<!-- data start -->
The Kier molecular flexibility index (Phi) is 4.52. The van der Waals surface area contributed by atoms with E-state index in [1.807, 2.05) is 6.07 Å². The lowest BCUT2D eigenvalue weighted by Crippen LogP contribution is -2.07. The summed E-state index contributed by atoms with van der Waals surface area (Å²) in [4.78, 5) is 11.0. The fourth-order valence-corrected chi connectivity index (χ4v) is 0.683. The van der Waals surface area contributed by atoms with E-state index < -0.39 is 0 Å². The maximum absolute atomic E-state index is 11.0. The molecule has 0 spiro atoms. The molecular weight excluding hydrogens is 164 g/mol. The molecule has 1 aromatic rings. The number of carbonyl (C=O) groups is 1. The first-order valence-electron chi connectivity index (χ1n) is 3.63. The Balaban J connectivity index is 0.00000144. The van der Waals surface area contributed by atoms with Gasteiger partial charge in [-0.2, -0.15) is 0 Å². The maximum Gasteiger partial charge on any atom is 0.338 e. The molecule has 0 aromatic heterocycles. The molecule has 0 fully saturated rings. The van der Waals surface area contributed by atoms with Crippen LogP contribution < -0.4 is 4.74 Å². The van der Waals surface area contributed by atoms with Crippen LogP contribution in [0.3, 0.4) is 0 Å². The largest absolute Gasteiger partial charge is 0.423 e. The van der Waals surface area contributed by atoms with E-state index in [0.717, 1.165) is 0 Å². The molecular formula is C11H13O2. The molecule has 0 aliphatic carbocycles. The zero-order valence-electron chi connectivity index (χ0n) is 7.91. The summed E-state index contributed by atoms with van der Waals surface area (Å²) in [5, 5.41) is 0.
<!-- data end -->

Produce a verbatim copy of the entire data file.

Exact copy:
The Kier molecular flexibility index (Phi) is 4.52. The van der Waals surface area contributed by atoms with E-state index in [1.807, 2.05) is 6.07 Å². The lowest BCUT2D eigenvalue weighted by Crippen LogP contribution is -2.07. The summed E-state index contributed by atoms with van der Waals surface area (Å²) in [4.78, 5) is 11.0. The fourth-order valence-corrected chi connectivity index (χ4v) is 0.683. The van der Waals surface area contributed by atoms with E-state index < -0.39 is 0 Å². The maximum absolute atomic E-state index is 11.0. The molecule has 0 spiro atoms. The molecular weight excluding hydrogens is 164 g/mol. The molecule has 1 aromatic rings. The number of carbonyl (C=O) groups is 1. The first-order valence-electron chi connectivity index (χ1n) is 3.63. The Balaban J connectivity index is 0.00000144. The van der Waals surface area contributed by atoms with Gasteiger partial charge in [-0.2, -0.15) is 0 Å². The maximum Gasteiger partial charge on any atom is 0.338 e. The molecule has 0 aromatic heterocycles. The molecule has 0 fully saturated rings. The van der Waals surface area contributed by atoms with Crippen LogP contribution < -0.4 is 4.74 Å². The van der Waals surface area contributed by atoms with Crippen LogP contribution in [0.3, 0.4) is 0 Å². The largest absolute Gasteiger partial charge is 0.423 e. The van der Waals surface area contributed by atoms with E-state index in [0.717, 1.165) is 0 Å². The molecular formula is C11H13O2. The molecule has 0 aliphatic carbocycles. The zero-order valence-electron chi connectivity index (χ0n) is 7.91. The summed E-state index contributed by atoms with van der Waals surface area (Å²) in [5, 5.41) is 0.